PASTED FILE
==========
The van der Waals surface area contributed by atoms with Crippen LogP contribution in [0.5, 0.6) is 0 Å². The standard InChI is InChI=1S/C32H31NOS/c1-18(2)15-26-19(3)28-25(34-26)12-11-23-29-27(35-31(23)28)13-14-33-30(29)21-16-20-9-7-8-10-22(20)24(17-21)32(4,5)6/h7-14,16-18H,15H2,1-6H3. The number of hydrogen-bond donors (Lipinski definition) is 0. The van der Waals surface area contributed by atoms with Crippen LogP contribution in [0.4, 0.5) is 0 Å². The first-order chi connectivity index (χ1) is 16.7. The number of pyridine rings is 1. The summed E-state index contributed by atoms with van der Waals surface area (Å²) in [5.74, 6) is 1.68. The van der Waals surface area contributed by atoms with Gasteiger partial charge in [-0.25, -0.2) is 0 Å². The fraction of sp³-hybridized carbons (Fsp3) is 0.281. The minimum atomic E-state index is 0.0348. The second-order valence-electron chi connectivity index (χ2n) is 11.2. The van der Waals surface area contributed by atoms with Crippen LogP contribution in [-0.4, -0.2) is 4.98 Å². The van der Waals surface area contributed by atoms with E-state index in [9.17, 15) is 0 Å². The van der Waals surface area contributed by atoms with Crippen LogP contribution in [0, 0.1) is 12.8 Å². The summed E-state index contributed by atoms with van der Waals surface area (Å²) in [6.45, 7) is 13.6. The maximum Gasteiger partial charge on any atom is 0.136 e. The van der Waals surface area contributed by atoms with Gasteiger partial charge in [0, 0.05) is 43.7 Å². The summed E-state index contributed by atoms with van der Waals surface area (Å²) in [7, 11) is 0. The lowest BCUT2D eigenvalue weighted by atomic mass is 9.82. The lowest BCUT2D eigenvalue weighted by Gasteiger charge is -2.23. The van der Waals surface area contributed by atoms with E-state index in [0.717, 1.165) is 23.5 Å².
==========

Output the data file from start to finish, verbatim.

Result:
The van der Waals surface area contributed by atoms with Crippen LogP contribution in [0.5, 0.6) is 0 Å². The standard InChI is InChI=1S/C32H31NOS/c1-18(2)15-26-19(3)28-25(34-26)12-11-23-29-27(35-31(23)28)13-14-33-30(29)21-16-20-9-7-8-10-22(20)24(17-21)32(4,5)6/h7-14,16-18H,15H2,1-6H3. The number of hydrogen-bond donors (Lipinski definition) is 0. The van der Waals surface area contributed by atoms with Crippen LogP contribution in [0.4, 0.5) is 0 Å². The first-order chi connectivity index (χ1) is 16.7. The number of pyridine rings is 1. The summed E-state index contributed by atoms with van der Waals surface area (Å²) in [5.74, 6) is 1.68. The van der Waals surface area contributed by atoms with Gasteiger partial charge in [-0.25, -0.2) is 0 Å². The fraction of sp³-hybridized carbons (Fsp3) is 0.281. The minimum atomic E-state index is 0.0348. The second-order valence-electron chi connectivity index (χ2n) is 11.2. The van der Waals surface area contributed by atoms with Crippen LogP contribution in [-0.4, -0.2) is 4.98 Å². The van der Waals surface area contributed by atoms with E-state index in [9.17, 15) is 0 Å². The van der Waals surface area contributed by atoms with Crippen LogP contribution in [0, 0.1) is 12.8 Å². The summed E-state index contributed by atoms with van der Waals surface area (Å²) in [6.45, 7) is 13.6. The maximum Gasteiger partial charge on any atom is 0.136 e. The van der Waals surface area contributed by atoms with Gasteiger partial charge in [0, 0.05) is 43.7 Å². The summed E-state index contributed by atoms with van der Waals surface area (Å²) in [7, 11) is 0. The lowest BCUT2D eigenvalue weighted by atomic mass is 9.82. The lowest BCUT2D eigenvalue weighted by Gasteiger charge is -2.23. The van der Waals surface area contributed by atoms with E-state index in [0.717, 1.165) is 23.5 Å².